Does France Still Have a Party System?
The 2022 presidential election marked the end of France’s old party system. The former mainstream parties of the right and the left garnered less than 10 percent of the vote between them. The ensuing legislative election made it clear that what was left of the Macronist movement could not and would not dominate the political scene either. Not only was the president himself a lame duck; his party, renamed Renaissance, lost its absolute majority and revealed itself to be a loose coalition of bickering factions. The bickering has only intensified since the election, with François Bayrou making it clear that he will not tolerate un passage en force to obtain a pension reform and Édouard Philippe building another pocket of resistance in preparation for his own presidential run in 2027.
For a while it seemed as if the old left-right cleavage might be revived in the opposition between the two dominant minority factions in the parliament, the NUPES and the RN. But the NUPES has recently run into trouble of two kinds. First, dissension has arisen on the left over the question of what the French like to call la valeur travail. The Communist presidential candidate, Fabien Roussel, took a leaf out of the far right’s perennial complaint that overly generous welfare benefits subsidized laziness and attracted immigrants eager to suckle at the state’s teat. His complaint was echoed by François Ruffin, the most insoumis of les insoumis, who claims to have been shocked on the campaign trail to discover that many voters rejected the left because they believed, with Roussel, that it encouraged l’assistanat. Despite efforts to explicate the nuances separating the communist position from that of LFI, both reflect a fundamental dilemma of a left largely deserted by the working class, which has defected to the far right and embraced its arguments regarding the debilitating effects of the welfare state and the supposed threat that immigrant labor will both undermine wages and take jobs from the native-born.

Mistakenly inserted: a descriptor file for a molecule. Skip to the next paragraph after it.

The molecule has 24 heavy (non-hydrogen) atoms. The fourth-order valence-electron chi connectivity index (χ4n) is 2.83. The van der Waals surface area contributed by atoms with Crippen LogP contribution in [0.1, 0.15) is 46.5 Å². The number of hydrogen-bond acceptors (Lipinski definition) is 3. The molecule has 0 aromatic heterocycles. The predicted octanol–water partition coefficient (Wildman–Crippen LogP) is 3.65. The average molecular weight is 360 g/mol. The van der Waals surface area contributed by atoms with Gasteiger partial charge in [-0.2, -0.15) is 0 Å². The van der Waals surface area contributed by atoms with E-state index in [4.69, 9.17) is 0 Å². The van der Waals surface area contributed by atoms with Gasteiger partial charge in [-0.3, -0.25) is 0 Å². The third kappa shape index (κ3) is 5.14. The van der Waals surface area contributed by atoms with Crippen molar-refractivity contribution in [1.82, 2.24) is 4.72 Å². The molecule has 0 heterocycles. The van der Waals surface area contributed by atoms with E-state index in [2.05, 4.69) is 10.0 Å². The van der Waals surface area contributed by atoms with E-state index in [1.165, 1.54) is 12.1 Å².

Meanwhile, LFI has been devastated by another scandal with serious implications for its future. After the estranged wife of LFI deputy Adrien Quatennens filed a domestic violence complaint against him, Quatennens admitted to having slapped her during an argument. Despite the party’s strong stance against domestic violence, Jean-Luc Mélenchon initially leapt to the defense of his protégé and heir-apparent before modifying his position somewhat after a firestorm of protest erupted both within and without party ranks.
Like Renaissance, LFI, and therefore the NUPES, faces a crisis of succession, since Mélenchon has said he would not run for president again (although he hedged on this statement shortly after making it). The Quatennens affair has brought the question of the future of NUPES front and center, complicating the issue raised by Roussel and Ruffin: How is the left going to expand its appeal? Will it try to win back the allegiance of the working class? If so, how? If the left attacks the very premise of the welfare state, as Roussel and Ruffin seem to be doing, is it still “the left”? Or is the future of the left to be sought in other directions: the green transition, perhaps, or a revival of the technocratic left once linked to the Socialist Party, where the rift between Olivier Faure and the “elephants” of old has only widened since Faure threw in his lot with Mélenchon et compagnie?
Meanwhile, the RN has been on its best behavior, displaying perfect obedience to the diktats of Marine Le Pen, who has enjoined her contingent of deputies to exemplify decorum and responsibility. The party has mostly supported the Macron government since the election as Le Pen has sought to demonstrate that her party has what it takes to become a party of government. Soon, however, she will have to demonstrate her independence as well. The showdown is likely to occur over pension reform, which will make for strange bedfellows. In the meantime, the likely election of Giorgia Meloni as Italy’s new prime minister this coming Sunday will deprive Le Pen of the distinction of being the first woman of the far right to head an EU government.
In any case, it seems that France no longer has a party system. Instead, it has a menagerie of factions gathered around strong personalities hoping to emerge as presidential contenders in an election that remains nearly half a decade in the future, as if today’s urgent problems–war in Ukraine, inflation, impending recession, climate change, the public health crisis–can somehow be finessed without coherent party positions to clarify and organize debate and without a decisive presidential majority capable of tamping down dissent. In its first months the new government has managed to muddle through a range of issues, but the road ahead looks rocky indeed.